Deer Horn Aviation has acquired Avion Flight Centre at Midland International Airport (MAF), Texas. The FBO will retain the name Avion Flight Centre. As part of the acquisition, Deer Horn signed a 35-year land lease with the city of Midland for the 39.5-acre leasehold. The Avion facility includes 400,000 sq ft of hangar/office space and a 320,000-gallon fuel farm. A new terminal complex is scheduled for completion in June.
Aviation International News » April 2003
Black-tail jackrabbits used to have a cushy home on the expansive grounds of Miami International Airport (MIA). But since construction started a year ago on a new 8,600-foot runway, hundreds of the rabbits have been displaced from their homes and are taking to the existing runways, chasing each other around at all hours. That is a real problem for airlines and all other aircraft operators who use the airport.
Aircraft flying in to this month’s Masters Golf Tournament in Augusta, Ga., will have a new hangar/office complex at which to park. The new construction at Augusta Bush Field (AGS) increases total storage capacity at the FBO to 32,000 sq ft. Construction crews started work on the new 16,000-sq-ft hangar/office complex last spring and it opened for business early this year.
The National Air Transportation Association developed a Transportation Security Administration-approved program in time to meet the April 1 deadline for completion of TSA-required fingerprinting and background checks of crewmembers of air-taxi operators flying aircraft with an mtow of 12,500 pounds or more.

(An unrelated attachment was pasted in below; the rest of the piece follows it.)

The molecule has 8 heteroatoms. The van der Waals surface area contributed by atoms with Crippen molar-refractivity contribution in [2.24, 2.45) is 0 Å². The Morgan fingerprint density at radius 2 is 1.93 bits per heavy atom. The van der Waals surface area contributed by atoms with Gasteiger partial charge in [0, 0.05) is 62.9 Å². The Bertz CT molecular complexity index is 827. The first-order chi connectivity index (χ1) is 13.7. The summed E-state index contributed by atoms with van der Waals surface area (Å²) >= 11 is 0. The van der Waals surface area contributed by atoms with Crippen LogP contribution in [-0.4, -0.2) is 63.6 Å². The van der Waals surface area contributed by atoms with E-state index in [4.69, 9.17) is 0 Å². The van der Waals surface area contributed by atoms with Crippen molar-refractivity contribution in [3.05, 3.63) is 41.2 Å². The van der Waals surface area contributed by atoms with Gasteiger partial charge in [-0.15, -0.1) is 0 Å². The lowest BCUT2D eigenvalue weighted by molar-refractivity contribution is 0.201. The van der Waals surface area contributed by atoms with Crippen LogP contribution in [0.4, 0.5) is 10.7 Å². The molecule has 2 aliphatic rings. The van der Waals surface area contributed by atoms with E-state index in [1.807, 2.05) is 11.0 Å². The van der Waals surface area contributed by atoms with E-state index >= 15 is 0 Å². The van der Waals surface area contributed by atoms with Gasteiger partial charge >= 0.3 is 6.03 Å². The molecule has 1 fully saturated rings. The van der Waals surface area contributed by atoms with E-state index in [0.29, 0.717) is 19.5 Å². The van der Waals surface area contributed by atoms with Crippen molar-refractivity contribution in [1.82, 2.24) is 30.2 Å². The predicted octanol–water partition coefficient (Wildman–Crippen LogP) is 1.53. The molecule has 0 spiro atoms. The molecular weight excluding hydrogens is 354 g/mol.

All fatal accidents are tragic, but the crash of Alberto-Culver’s GIV on takeoff from Palwaukee Municipal Airport on that windy late October morning nearly seven years ago was not only tragic but also included several elements that made it particularly susceptible to post-crash litigation.
The fatal crash of the Alberto-Culver Gulfstream IV at Palwaukee Municipal Airport on Oct. 30, 1996, has spawned one of the most lengthy, and very likely one of the most costly, litigation processes in the history of business aviation.
Eurocopter has denied a report in the March 7 Washington Times that it sent spare parts to Iraq for its Gazelle military helicopters. A Eurocopter spokesman told AIN that since August 1990, the Marseilles, France-based helicopter manufacturer has “strictly observed the terms of United Nations resolution 661,” embargoing the export of military goods to Iraq.
In the late winter of 1923, these 12 men were most of the workforce of the fledgling Sikorsky Aircraft. When this vintage image was captured, the men were taking a break in their struggle to complete an early flying-boat design inside a decrepit shed on a Long Island, N.Y. chicken farm. Visionary Igor Sikorsky (fifth from right) was in those days a freshly arrived Russian émigré, driven to the U.S.
With a max gross weight of nearly 29,000 pounds, the Mil Mi-17 is no small helicopter. It is a workhorse that has gained a considerable following in most parts of the world. More than 10,000 Mi-17s and Mi-8s (from which it was derived) have been delivered for both military and civilian roles since the 1960s, including more than 2,400 for export. Some 200 are operating in Central America and the northern countries of South America.
If all flights took place in flawless conditions, in ideal weather and with perfectly designed aircraft that are maintained to impossibly impeccable standards and flown by only the most skilled of pilots, there would still be accidents.